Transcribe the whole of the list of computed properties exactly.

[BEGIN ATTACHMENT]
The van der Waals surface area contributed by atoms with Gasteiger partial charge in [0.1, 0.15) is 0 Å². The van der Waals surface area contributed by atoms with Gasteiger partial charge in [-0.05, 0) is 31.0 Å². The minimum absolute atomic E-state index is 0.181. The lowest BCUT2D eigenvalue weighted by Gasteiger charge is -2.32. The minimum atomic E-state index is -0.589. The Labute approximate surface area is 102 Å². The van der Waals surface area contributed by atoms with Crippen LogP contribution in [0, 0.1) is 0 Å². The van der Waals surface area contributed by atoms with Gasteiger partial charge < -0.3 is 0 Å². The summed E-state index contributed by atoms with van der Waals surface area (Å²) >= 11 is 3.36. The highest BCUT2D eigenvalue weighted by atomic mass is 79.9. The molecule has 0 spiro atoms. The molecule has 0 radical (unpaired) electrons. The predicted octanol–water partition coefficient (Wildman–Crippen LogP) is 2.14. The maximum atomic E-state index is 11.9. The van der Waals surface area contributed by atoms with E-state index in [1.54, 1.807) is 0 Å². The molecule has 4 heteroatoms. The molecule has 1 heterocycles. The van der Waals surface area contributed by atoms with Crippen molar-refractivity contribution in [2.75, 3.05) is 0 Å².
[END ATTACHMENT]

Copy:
The van der Waals surface area contributed by atoms with Gasteiger partial charge in [0.1, 0.15) is 0 Å². The van der Waals surface area contributed by atoms with Gasteiger partial charge in [-0.05, 0) is 31.0 Å². The minimum absolute atomic E-state index is 0.181. The lowest BCUT2D eigenvalue weighted by Gasteiger charge is -2.32. The minimum atomic E-state index is -0.589. The Labute approximate surface area is 102 Å². The van der Waals surface area contributed by atoms with Crippen LogP contribution in [0, 0.1) is 0 Å². The van der Waals surface area contributed by atoms with Gasteiger partial charge < -0.3 is 0 Å². The summed E-state index contributed by atoms with van der Waals surface area (Å²) >= 11 is 3.36. The highest BCUT2D eigenvalue weighted by atomic mass is 79.9. The molecule has 0 spiro atoms. The molecule has 0 radical (unpaired) electrons. The predicted octanol–water partition coefficient (Wildman–Crippen LogP) is 2.14. The maximum atomic E-state index is 11.9. The van der Waals surface area contributed by atoms with E-state index in [1.54, 1.807) is 0 Å². The molecule has 4 heteroatoms. The molecule has 1 heterocycles. The van der Waals surface area contributed by atoms with Crippen molar-refractivity contribution in [2.75, 3.05) is 0 Å².